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Rolling

How James River Filmmakers Forum’s Jeff Roll found his niche in the local film community.

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Look in Jeff Roll’s bathroom for a clue about what sparked his passion for film and you’ll find a photograph of Dean Martin and Jerry Lewis.

When he was 4, his aunt took him and a cousin to a Saturday matinee of “3 Ring Circus,” a Martin and Lewis romp. “My first memory of the big screen is Jerry Lewis having a big match-up with the frozen custard machine,” Roll says. He was hooked.

That love of film now finds an outlet through the James River Filmmakers Forum, a quarterly screening of local shorts that celebrates its sixth anniversary Saturday with films, a panel discussion and Washington shoe-gaze band, These Quiet Colours.

In 2000, Roll spotted a flyer for Flicker, the James River Film Society’s monthly screening event. He met with Flicker organizer James Parrish, bonding over a shared devotion to movies. Before long, Roll was volunteering at the society’s events. Filmmaking was next.

Although his degree was in graphic design, his minor was in photography. Parrish pushed him to try filmmaking, certain that with his eye for composing a photograph he’d probably excel at composing film. Using a 1964 Kodak Super 8 camera, Roll shot a short.

“But when I looked at the images,” he says, “they were boring.” His solution was to chemically manipulate the film to create something more interesting. “Then I dyed it with iodine straight off the drugstore shelf,” he says. The result, “Emotional Juxtaposition,” premiered at Flicker in 2003.

“Back then, Flicker pulled in a couple hundred people to the Canal Club,” he recalls. “I was so nervous showing something I had to destroy to make interesting.” But after the screening, people approached him, eager to know how he accomplished the effects.

By 2007, he’d worked his way up in the film society and was asked to curate a show for the annual film fest. A diehard music fan, he chose Anton Corbijn’s “Control” about singer Ian Curtis of Joy Division. Never screened here, the biopic was a huge hit for the festival.

During the next two years, he worked on an avant-garde sci-fi series marrying Super 8 and digital technology to create “Open Space Trilogy,” three films about people interacting with a puncture in the space-time continuum. Each short screened at Flicker.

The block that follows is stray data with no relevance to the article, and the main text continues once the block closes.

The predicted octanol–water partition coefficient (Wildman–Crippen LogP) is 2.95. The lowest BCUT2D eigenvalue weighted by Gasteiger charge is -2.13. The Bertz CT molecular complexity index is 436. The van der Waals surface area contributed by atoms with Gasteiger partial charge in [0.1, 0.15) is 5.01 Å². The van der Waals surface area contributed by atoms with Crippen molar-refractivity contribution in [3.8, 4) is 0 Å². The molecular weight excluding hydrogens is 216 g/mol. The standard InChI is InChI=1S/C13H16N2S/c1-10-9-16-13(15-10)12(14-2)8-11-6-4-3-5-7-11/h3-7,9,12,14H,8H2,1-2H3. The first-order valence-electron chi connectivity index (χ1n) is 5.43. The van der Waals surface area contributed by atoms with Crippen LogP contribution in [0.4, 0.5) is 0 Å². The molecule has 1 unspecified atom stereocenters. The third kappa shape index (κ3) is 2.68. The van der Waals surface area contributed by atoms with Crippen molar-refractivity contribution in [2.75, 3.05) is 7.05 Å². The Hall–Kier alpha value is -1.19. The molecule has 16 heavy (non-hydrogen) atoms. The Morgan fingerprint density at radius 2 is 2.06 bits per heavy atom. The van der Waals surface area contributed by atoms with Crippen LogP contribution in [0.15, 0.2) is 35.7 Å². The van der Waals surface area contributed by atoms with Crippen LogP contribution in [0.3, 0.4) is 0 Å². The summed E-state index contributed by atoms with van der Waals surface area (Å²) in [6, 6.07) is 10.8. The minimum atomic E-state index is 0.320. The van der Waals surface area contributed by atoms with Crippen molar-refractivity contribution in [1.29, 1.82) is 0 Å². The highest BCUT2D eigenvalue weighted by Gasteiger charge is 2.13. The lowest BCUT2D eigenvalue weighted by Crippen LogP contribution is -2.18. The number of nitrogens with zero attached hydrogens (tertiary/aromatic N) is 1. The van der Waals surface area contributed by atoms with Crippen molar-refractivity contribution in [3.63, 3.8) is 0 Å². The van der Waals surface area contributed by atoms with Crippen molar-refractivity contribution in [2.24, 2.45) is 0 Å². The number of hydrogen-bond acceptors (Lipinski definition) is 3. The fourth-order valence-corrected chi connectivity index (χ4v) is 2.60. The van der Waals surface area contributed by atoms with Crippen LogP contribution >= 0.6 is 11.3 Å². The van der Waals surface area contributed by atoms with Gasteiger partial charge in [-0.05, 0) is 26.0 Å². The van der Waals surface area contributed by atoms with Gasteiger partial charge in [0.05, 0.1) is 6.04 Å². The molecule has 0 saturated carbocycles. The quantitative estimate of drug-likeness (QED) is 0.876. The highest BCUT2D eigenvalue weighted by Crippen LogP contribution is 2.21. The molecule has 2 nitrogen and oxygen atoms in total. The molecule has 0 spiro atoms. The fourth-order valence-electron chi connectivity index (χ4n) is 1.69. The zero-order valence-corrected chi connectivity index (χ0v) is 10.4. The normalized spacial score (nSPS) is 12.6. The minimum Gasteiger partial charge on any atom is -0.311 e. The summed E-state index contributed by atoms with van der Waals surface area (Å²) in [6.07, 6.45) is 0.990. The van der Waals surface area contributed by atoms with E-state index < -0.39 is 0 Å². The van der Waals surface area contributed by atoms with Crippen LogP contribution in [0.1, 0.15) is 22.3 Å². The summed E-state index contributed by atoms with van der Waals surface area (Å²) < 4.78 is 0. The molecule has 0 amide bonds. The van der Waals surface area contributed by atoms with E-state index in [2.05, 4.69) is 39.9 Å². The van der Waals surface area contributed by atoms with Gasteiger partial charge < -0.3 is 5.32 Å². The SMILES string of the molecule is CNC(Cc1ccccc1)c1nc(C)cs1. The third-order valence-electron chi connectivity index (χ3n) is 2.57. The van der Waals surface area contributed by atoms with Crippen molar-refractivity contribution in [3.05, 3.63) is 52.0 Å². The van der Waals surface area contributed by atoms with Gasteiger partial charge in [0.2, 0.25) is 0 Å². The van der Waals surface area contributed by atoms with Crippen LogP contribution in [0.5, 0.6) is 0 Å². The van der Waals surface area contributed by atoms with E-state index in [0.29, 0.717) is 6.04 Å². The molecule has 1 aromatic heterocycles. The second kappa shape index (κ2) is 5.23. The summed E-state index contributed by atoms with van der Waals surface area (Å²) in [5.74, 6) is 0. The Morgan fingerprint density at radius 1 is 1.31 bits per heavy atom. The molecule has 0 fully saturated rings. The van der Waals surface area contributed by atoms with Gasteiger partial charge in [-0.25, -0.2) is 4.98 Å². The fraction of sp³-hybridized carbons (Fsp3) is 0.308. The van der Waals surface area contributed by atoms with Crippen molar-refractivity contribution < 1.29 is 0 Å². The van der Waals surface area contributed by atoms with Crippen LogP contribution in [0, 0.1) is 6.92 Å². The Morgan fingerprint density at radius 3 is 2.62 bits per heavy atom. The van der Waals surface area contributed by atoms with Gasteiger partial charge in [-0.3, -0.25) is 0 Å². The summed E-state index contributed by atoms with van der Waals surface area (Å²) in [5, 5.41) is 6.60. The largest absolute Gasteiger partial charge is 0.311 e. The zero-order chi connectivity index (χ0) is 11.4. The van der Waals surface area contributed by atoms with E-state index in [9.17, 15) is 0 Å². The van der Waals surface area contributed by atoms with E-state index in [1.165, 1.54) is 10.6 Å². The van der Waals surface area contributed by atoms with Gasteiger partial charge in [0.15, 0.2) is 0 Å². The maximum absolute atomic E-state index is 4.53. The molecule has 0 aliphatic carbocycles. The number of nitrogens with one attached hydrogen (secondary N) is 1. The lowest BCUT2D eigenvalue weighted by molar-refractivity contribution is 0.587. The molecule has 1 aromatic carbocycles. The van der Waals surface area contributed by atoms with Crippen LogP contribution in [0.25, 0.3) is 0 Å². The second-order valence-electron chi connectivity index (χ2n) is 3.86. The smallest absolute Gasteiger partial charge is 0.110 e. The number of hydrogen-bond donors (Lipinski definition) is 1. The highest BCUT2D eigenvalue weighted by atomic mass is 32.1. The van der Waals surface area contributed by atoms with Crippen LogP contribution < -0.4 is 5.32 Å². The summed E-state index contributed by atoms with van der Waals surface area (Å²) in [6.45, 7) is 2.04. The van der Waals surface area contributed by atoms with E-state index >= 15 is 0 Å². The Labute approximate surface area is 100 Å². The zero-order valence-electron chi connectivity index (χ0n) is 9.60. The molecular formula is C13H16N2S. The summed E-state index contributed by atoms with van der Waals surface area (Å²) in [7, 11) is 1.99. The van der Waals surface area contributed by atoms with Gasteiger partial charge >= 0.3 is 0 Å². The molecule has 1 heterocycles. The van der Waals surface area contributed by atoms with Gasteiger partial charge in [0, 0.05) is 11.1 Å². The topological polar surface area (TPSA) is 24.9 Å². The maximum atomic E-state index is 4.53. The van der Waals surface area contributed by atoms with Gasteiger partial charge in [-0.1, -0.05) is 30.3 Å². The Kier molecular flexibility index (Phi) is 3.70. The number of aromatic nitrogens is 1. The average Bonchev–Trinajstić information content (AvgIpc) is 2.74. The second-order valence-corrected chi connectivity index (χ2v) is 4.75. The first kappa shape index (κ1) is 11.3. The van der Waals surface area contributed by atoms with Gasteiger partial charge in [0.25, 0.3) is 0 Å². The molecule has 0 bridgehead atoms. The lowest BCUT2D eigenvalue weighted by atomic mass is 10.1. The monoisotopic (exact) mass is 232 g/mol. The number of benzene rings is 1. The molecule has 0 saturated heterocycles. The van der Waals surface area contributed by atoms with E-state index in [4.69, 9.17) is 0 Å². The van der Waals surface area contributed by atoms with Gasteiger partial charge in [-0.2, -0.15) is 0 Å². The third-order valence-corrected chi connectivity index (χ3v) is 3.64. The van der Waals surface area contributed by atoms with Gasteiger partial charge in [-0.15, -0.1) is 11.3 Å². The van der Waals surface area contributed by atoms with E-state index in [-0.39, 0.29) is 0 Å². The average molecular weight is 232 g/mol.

When Parrish and James River Film Society co-founder Mike Jones decided to close down Flicker, Roll approached them with an idea. What if they created a Q&A interview-based program for artists to screen their films, interact with the audience and network with other filmmakers?

The James River Filmmakers Forum debuted in February 2009 at the Carver Healing Arts Gallery. The films ran the gamut from pure experimental to straight documentaries, but all offered the 90-plus attendees a peek into the mind of the filmmaker.

Sci-fi horror, XXX-rated parody, Richmond’s canal boats, French new wave-inspirations, and a documentary about Ground Zero set the tone for the variety to come, with Roll moderating discussion afterward.

“It was the best turnout we’ve ever had for a forum,” Roll says. “It was something new. Some people liked it and came back, others found it too formal and didn’t.”

The forum’s current home is the Visual Arts Center, where filmmakers can network with actors, musicians and editors looking for work. “It goes on after every forum,” Roll says. “That’s what makes it such a positive thing.”

With two films completed last year, his filmmaking continues unabated. The first, “Doppelganger,” was a dark fable with the look of 1920s German expressionism.

The second, “Wallpapers,” a collaboration with choreographer Jennifer Tarazzi-Scully shot in Atlanta, used a group of modern dancers for what he calls a nondance film. The first person he showed it to said it moved her to tears.

“I never had that reaction,” Roll says. “I knew then I had something good.”

His goal was an out-of-state screening. A week later, it debuted in Istanbul. It’s also scheduled to be shown in Houston, San Francisco, Chapel Hill, North Carolina, and at this year’s James River Filmmakers Forum.

“I’m pursuing a legacy,” Roll says. “I want to be remembered as a film curator and a filmmaker at the same time.” S

James River Filmmakers Forum holds its sixth anniversary event March 7 at the Visual Arts Center, 1812 W. Main St. Start time is 7 p.m. and entry costs $5. There is also a cash bar and free popcorn. Information on Facebook by searching “James River Filmmakers Forum.”

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